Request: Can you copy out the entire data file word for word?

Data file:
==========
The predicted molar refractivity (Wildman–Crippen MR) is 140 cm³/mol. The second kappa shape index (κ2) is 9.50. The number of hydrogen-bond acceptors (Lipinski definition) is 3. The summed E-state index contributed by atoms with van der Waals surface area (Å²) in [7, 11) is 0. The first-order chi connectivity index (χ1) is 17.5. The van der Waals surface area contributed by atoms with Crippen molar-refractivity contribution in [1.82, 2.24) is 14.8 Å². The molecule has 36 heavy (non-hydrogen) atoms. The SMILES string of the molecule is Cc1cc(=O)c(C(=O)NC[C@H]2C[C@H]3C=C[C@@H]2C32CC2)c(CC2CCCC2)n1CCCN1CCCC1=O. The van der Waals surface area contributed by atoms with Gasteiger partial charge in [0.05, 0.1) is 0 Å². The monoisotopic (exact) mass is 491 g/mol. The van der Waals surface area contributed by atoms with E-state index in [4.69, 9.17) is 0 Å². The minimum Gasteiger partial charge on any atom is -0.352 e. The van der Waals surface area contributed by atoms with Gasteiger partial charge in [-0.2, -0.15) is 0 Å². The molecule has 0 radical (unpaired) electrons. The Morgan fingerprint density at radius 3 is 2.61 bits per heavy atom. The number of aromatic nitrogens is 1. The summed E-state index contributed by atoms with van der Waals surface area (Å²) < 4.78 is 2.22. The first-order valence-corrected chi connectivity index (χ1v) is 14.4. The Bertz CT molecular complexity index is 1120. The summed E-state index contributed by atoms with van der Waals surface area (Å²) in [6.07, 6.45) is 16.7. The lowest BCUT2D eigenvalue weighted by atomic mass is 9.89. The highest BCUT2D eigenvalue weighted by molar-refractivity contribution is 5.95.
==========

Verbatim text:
The predicted molar refractivity (Wildman–Crippen MR) is 140 cm³/mol. The second kappa shape index (κ2) is 9.50. The number of hydrogen-bond acceptors (Lipinski definition) is 3. The summed E-state index contributed by atoms with van der Waals surface area (Å²) in [7, 11) is 0. The first-order chi connectivity index (χ1) is 17.5. The van der Waals surface area contributed by atoms with Crippen molar-refractivity contribution in [1.82, 2.24) is 14.8 Å². The molecule has 36 heavy (non-hydrogen) atoms. The SMILES string of the molecule is Cc1cc(=O)c(C(=O)NC[C@H]2C[C@H]3C=C[C@@H]2C32CC2)c(CC2CCCC2)n1CCCN1CCCC1=O. The van der Waals surface area contributed by atoms with Gasteiger partial charge in [0.05, 0.1) is 0 Å². The monoisotopic (exact) mass is 491 g/mol. The van der Waals surface area contributed by atoms with E-state index in [4.69, 9.17) is 0 Å². The minimum Gasteiger partial charge on any atom is -0.352 e. The van der Waals surface area contributed by atoms with Gasteiger partial charge in [-0.2, -0.15) is 0 Å². The molecule has 0 radical (unpaired) electrons. The Morgan fingerprint density at radius 3 is 2.61 bits per heavy atom. The number of aromatic nitrogens is 1. The summed E-state index contributed by atoms with van der Waals surface area (Å²) < 4.78 is 2.22. The first-order valence-corrected chi connectivity index (χ1v) is 14.4. The Bertz CT molecular complexity index is 1120. The summed E-state index contributed by atoms with van der Waals surface area (Å²) in [6.07, 6.45) is 16.7. The lowest BCUT2D eigenvalue weighted by atomic mass is 9.89. The highest BCUT2D eigenvalue weighted by molar-refractivity contribution is 5.95.